As stated in these other answers, decryption time is essentially independent of file size with standard encryption methods.
However the decryption time can be proportional to file size with some (non-standard) form of dual encryption such that fully decrypting the outer layer is necessary to start the decryption of the inner layer.
Such dual encryption could be as follows:
- Draw a random secret 256-bit key $K$.
- Encrypt the file with key $K$ per AES-256-CTR, yielding intermediary ciphertext $I$.
- Hash $I$ with SHA-256, yielding $H$.
- Compute salt $S\gets K\oplus H$.
- Stretch the password into a 256-bit derived key $D$ with salt $S$ per PBKDF2-HMAC-SHA-256 and 10000 rounds (a common if not recommendable practice).
- Encrypt $I$ with key $D$ per AES-256-CTR, yielding ciphertext $C$.
- Form the encrypted file as $S$ followed by $C$.
Standard password-based encryption would typically consist of generating a random salt $S$, then performing steps 5/6/7; so we are merely extending practice. A competent password cracker or state-level actor would be able to attack that if the password is only fair, using GPUs, FPGAs or ASICs to speed up the password search, because it's used PBKDF2 (using Argon2 instead would be state-of-the-art, and make password search considerably more constly)
The best way to find the password and decipher goes:
- Parse the encrypted file to get prefix $S$ and the rest $C$.
- For each password to test (mostly: from most to least probable):
- Perform step 5, yielding some $D$.
- Decrypt $C$ with key $D$ per AES-256-CTR, yielding some $I$.
- Hash $I$ with SHA-256, yielding some $H$ (as in step 3).
- Compute some $K\gets S\oplus H$ (reversing step 4).
- Decrypt the beginning of $I$ yielding the beginning of the file if the password is correct, or meaningless garbage otherwise.
- Test if that beginning of the file is plausible (that's possible quickly and with near certainty for most practical files: Anything uncompressed, compressed video, zip archive, JPEG image); if so, decipher the rest.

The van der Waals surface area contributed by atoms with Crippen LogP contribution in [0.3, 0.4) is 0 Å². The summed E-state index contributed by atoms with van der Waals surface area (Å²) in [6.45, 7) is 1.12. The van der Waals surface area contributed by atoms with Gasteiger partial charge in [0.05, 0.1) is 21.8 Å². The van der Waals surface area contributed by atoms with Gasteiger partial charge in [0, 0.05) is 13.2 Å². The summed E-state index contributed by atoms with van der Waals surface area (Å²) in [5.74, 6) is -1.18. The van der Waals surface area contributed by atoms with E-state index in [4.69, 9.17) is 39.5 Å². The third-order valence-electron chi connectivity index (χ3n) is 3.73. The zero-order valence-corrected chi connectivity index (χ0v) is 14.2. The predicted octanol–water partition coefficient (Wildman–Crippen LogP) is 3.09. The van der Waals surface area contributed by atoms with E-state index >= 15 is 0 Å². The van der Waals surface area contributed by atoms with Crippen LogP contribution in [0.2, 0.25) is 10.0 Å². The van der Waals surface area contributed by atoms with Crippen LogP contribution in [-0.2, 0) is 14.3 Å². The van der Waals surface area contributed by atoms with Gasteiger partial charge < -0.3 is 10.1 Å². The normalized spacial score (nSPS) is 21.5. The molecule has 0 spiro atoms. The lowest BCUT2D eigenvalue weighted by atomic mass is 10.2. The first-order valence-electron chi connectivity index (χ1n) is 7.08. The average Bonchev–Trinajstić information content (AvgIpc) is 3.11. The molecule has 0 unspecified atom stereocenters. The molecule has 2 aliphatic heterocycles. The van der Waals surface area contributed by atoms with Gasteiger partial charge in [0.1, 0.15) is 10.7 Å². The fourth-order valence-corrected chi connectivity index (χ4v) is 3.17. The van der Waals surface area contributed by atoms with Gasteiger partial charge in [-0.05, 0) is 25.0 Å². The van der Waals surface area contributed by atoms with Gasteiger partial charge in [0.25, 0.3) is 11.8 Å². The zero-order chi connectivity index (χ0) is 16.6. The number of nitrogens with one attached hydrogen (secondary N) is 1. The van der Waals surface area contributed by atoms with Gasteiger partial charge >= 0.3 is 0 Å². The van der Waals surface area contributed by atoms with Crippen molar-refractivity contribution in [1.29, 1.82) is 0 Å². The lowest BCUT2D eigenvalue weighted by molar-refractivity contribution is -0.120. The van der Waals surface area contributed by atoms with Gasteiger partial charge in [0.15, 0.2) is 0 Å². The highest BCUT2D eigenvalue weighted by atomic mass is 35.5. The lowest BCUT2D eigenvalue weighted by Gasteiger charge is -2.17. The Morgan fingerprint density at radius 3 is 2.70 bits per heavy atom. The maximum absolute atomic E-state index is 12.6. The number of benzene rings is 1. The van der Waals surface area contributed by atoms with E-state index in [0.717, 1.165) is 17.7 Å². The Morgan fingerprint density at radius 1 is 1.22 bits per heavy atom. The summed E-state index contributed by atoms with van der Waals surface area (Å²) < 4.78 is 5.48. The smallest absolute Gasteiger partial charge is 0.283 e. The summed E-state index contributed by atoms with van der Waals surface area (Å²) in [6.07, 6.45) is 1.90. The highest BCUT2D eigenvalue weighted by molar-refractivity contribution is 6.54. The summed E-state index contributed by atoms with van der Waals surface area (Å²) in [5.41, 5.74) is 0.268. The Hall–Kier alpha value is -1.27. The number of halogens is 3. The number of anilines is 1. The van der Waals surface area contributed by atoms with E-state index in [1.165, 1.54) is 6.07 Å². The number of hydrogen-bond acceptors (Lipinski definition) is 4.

The critical point is that it's necessary to decrypt the whole of $C$ into the whole of $I$, and hash that, in order to test if the correct password was found. When the file is large, that will dominate the cost of password search, to the point of making the key stretching of step 5 a negligible part of the deciphering cost.
An edit to the question adds:
Neither file is plain text. They are email databases of some unspecified, proprietary format, which means if you were to try to open them with a text editor, you'd get gibberish. So, basically I expect that, in order to see if a password was right, you'd have to decipher the whole thing and plug it into the email software to see if it is read correctly.
No! For the overwhelming majority of file formats and standard encryption methods, including databases of proprietary format and AES-256 in all standard modes, it's easy to distinguish if a partial decryption was made with the correct key or not. It's used that the data in the partial decrypt is distinguishable from random for the correct key only. As a proof of concept, the standard
ent tool will reliably make the differences between 4kiB bytes of
/dev/urandom, and a 4kiB segment in a database.
In order to get the decryption time by competent actors proportional to the file size, we need a special kind of encryption as I describe, involving dual encryption, and some twist as in my steps 3/4.